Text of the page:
Veteran activist John Minto is asking his political party to approve a run for mayor of Auckland. The trade unionist and teacher said Mayor Len Brown had disappointed him.
"What has Len Brown done which is different to what John Banks would have done if he were in? You struggle to find many significant things."
Sources said the Mana Party was initially keen on the idea to dispel perceptions that the party was solely about its leader, Hone Harawira. "If I did run it would be as an official Mana candidate," Minto said ahead of this weekend's Mana Party AGM in Tokoroa. "Mana's considering it."
Minto said Brown had failed Auckland's poor. "The business community and people on high incomes in Auckland are very happy with Len Brown, so I don't know whether they'll bother putting up a candidate," Minto told the Herald on Sunday.
"He is a corporate candidate, effectively."
Minto said centre-right councillor Cameron Brewer was also weighing up a campaign based around opposition to high-rise housing plans.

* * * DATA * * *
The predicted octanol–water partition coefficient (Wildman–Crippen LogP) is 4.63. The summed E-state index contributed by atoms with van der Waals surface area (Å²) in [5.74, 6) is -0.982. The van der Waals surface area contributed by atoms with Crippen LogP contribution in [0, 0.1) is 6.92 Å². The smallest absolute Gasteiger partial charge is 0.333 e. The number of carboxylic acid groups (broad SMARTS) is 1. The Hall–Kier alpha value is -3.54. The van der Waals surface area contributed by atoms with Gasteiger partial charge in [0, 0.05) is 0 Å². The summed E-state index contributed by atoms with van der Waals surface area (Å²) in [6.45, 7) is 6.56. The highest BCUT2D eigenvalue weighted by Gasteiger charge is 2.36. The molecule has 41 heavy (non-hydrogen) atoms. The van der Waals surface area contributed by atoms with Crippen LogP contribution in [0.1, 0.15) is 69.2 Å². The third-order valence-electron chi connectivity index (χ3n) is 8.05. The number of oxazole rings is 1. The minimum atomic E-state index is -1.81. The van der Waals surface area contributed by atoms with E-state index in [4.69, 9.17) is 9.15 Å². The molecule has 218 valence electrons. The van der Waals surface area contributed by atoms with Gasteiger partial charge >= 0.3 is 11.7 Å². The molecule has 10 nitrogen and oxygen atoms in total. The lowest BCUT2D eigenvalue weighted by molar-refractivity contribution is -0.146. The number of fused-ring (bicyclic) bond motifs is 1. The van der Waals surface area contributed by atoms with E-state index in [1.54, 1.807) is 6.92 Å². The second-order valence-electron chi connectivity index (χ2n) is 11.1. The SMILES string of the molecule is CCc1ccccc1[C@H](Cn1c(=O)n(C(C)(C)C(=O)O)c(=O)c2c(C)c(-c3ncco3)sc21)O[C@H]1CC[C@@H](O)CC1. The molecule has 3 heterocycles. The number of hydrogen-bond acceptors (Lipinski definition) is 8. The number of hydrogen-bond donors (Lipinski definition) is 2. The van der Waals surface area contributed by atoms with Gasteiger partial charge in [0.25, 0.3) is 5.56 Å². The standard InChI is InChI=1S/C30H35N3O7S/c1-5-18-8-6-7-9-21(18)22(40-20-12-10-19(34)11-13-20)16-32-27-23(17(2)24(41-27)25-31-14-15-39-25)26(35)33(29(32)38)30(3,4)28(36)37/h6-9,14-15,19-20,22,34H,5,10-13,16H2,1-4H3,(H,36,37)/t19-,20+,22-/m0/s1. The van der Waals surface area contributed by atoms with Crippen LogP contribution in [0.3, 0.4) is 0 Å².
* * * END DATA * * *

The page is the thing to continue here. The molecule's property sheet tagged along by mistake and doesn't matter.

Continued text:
Brewer said the unitary plan, with its emphasis on high-rise housing, had fired up Aucklanders and Brown had underestimated their anger.
Yet Brewer was less likely than Minto to run for mayor. "Never say never but it's an unlikely proposition," he said this week.
"At this stage my focus is on building my base in Orakei and continuing to hold the Mayor accountable."
Brewer said Brown had nurtured a bloated bureaucracy and a practice of wasteful borrowing. Brown's office dismissed the criticism. "If he's being attacked from the far right and the far left, that suggests he's right in the middle doing a great job," spokesman Dan Lambert said.
Lambert said transport and housing were always big issues for Aucklanders but it was too early to say what Brown would concentrate his re-election campaign on.
"Len is focused on being the Mayor for Auckland and he's leaving anything around the election to his campaign machine."
Brewer said a few months ago Brown was "a shoo-in", but a prominent, energetic centre-right candidate could now be a serious contender.
The last election offered a colourful field. Candidates included former North Shore Mayor Andrew Williams, far-left activist Penny Bright and John Banks, who later joined Williams in Parliament. Bright said she would run for mayor again this year.
Nominations for local elections open on July 19 and close on August 16. Candidates should be New Zealand citizens and enrolled voters. They need two nominators who live in their local authority and must pay a $200 deposit or nomination fee. The elections run by postal vote from September 20 to October 12.